Nile Rodgers masterclass
One of the industry’s most sought-after musicians and songwriters, Nile Rodgers, explained how rejecting an opportunity to work with The Rolling Stones helped him to launch his career as a producer at a recent Q&A-style masterclass.
Janice Long chaired the Q&A session, which was attended by both LIPA degree students and LIPA Sixth Form College students, who are studying music- or sound technology-related qualifications.
Nile first found fame with Chic, one of the most successful bands of the 1970s disco era. During the Q&A he described how that success had led to him and his bandmate Bernard Edwards being offered the chance to produce other artists.
“The record label thought we could pour this magical Studio 54 disco fairy dust over any artist we worked with,” says Nile. “They actually suggested we work with The Rolling Stones. It was all about disco and getting people on the dance floor. If The Stones could break into that market they’d be huge.
“But Bernard and I were smart enough to know that The Rolling Stones were such a famous band it would be pretty tricky. How would you know what they did and what we did on the finished record? So we said, ‘instead of giving us your most famous band, gives us your least famous - and then we can show you what we can really do.’”
The resulting album was 1979’s We Are Family by Sister Sledge. It made number three in the US Billboard album chart and featured three hit singles – all produced and written by Nile and Bernard.
In the years that followed Nile went on to produce Diana Ross, David Bowie and Madonna among many others. He shared how learning to play guitar as a child prepared him for that work. “The guitar can be quite limiting in composition and execution. I grew up listening to classical music, jazz and bebop, so I had to work out how to play those melodies smoothly on guitar. How to work around those limitations.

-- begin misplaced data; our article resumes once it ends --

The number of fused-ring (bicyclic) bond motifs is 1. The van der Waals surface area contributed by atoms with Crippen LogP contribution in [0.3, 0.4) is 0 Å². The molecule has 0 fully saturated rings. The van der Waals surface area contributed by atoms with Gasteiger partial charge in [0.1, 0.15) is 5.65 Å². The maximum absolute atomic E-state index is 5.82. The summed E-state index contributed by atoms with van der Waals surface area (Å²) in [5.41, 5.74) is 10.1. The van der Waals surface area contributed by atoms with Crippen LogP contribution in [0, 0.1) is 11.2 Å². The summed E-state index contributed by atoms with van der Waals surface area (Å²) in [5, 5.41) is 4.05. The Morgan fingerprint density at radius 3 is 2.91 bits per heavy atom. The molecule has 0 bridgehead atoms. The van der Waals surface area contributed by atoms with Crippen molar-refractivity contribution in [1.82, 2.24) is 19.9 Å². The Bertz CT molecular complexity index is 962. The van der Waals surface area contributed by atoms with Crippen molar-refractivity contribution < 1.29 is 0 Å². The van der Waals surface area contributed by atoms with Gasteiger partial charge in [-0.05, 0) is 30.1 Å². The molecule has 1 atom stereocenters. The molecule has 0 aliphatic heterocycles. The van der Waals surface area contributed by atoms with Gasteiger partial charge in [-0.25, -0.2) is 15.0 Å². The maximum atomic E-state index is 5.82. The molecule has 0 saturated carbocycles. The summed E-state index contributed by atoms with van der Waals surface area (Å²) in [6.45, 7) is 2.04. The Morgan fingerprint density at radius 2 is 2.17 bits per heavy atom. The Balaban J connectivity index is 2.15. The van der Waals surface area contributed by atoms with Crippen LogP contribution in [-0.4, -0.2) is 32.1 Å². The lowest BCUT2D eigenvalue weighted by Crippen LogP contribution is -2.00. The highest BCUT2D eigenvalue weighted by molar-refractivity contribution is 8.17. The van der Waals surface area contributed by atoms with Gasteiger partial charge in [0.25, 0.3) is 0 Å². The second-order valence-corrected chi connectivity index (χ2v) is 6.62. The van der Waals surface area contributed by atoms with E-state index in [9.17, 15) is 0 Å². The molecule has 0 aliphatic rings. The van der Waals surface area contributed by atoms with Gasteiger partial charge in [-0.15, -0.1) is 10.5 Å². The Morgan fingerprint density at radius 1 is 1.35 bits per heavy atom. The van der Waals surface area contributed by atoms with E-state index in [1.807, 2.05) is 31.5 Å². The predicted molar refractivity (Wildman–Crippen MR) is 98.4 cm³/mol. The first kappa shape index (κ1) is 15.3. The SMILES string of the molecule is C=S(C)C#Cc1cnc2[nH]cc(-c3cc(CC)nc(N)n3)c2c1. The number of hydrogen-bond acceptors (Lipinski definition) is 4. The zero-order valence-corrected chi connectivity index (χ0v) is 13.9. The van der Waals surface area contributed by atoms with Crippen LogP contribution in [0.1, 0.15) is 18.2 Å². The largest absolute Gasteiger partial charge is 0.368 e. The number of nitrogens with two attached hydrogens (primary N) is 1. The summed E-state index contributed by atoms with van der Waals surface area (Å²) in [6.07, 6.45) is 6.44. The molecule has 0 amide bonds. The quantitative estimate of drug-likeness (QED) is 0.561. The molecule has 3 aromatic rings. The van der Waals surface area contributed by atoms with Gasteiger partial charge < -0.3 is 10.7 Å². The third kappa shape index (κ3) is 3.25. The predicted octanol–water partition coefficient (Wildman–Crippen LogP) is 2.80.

“It was preparing me for a job where I was always having to solve problems, which is what you have to do as a producer.”
Nile showed how he achieved his signature guitar sound through the use of ‘dead notes’, demonstrated the origins of his guitar parts for Daft Punk’s Get Lucky and how his ability to read and write music notation helped him get work as a session musician and arranger.
He also talked about his former bandmate, songwriting and production partner Bernard Edwards, who died in 1996 and how he influenced his work. “When we were writing he would say to me ‘If you know what you really want to say just get to the heart of the matter instantly. Then you can start explaining it to people through the narrative of the composition.’ So, we always started our songs with the chorus.
“When I was producing David Bowie and we were working on Let’s Dance I said ‘David, I want the first words to come out of your mouth to be Let’s Dance – let’s get to the heart of this, why wait?’ As a producer I started to play the role of Bernard.”
This event wasn’t the first time LIPA Sixth Form College students had attended masterclasses held at LIPA. They have attended previous similar sessions by Paul McCartney, Woody Harrelson, Bill Nighy and Elaine Paige.